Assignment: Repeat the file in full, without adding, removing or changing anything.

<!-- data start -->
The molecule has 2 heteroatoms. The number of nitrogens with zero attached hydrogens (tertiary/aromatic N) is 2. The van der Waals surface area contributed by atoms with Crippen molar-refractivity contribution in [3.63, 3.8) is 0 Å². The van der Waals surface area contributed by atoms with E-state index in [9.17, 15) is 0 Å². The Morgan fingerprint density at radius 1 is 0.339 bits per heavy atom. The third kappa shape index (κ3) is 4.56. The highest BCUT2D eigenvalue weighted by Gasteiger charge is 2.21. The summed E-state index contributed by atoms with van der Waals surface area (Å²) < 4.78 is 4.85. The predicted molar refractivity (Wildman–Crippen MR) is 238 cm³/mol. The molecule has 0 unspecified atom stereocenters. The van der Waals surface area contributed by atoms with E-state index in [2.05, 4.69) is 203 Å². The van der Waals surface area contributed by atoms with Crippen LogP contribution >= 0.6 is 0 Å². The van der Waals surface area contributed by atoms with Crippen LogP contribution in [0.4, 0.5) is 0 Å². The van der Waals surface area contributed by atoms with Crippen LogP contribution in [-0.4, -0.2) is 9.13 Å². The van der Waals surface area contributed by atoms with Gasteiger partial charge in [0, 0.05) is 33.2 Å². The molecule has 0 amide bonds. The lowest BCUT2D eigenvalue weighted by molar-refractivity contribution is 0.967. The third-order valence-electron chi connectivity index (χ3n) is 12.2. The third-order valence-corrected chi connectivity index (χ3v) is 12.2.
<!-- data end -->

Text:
The molecule has 2 heteroatoms. The number of nitrogens with zero attached hydrogens (tertiary/aromatic N) is 2. The van der Waals surface area contributed by atoms with Crippen molar-refractivity contribution in [3.63, 3.8) is 0 Å². The van der Waals surface area contributed by atoms with E-state index in [9.17, 15) is 0 Å². The Morgan fingerprint density at radius 1 is 0.339 bits per heavy atom. The third kappa shape index (κ3) is 4.56. The highest BCUT2D eigenvalue weighted by Gasteiger charge is 2.21. The summed E-state index contributed by atoms with van der Waals surface area (Å²) < 4.78 is 4.85. The predicted molar refractivity (Wildman–Crippen MR) is 238 cm³/mol. The molecule has 0 unspecified atom stereocenters. The van der Waals surface area contributed by atoms with E-state index in [2.05, 4.69) is 203 Å². The van der Waals surface area contributed by atoms with Crippen LogP contribution >= 0.6 is 0 Å². The van der Waals surface area contributed by atoms with Crippen LogP contribution in [0.4, 0.5) is 0 Å². The van der Waals surface area contributed by atoms with Crippen LogP contribution in [-0.4, -0.2) is 9.13 Å². The van der Waals surface area contributed by atoms with Gasteiger partial charge in [0, 0.05) is 33.2 Å². The molecule has 0 amide bonds. The lowest BCUT2D eigenvalue weighted by molar-refractivity contribution is 0.967. The third-order valence-electron chi connectivity index (χ3n) is 12.2. The third-order valence-corrected chi connectivity index (χ3v) is 12.2.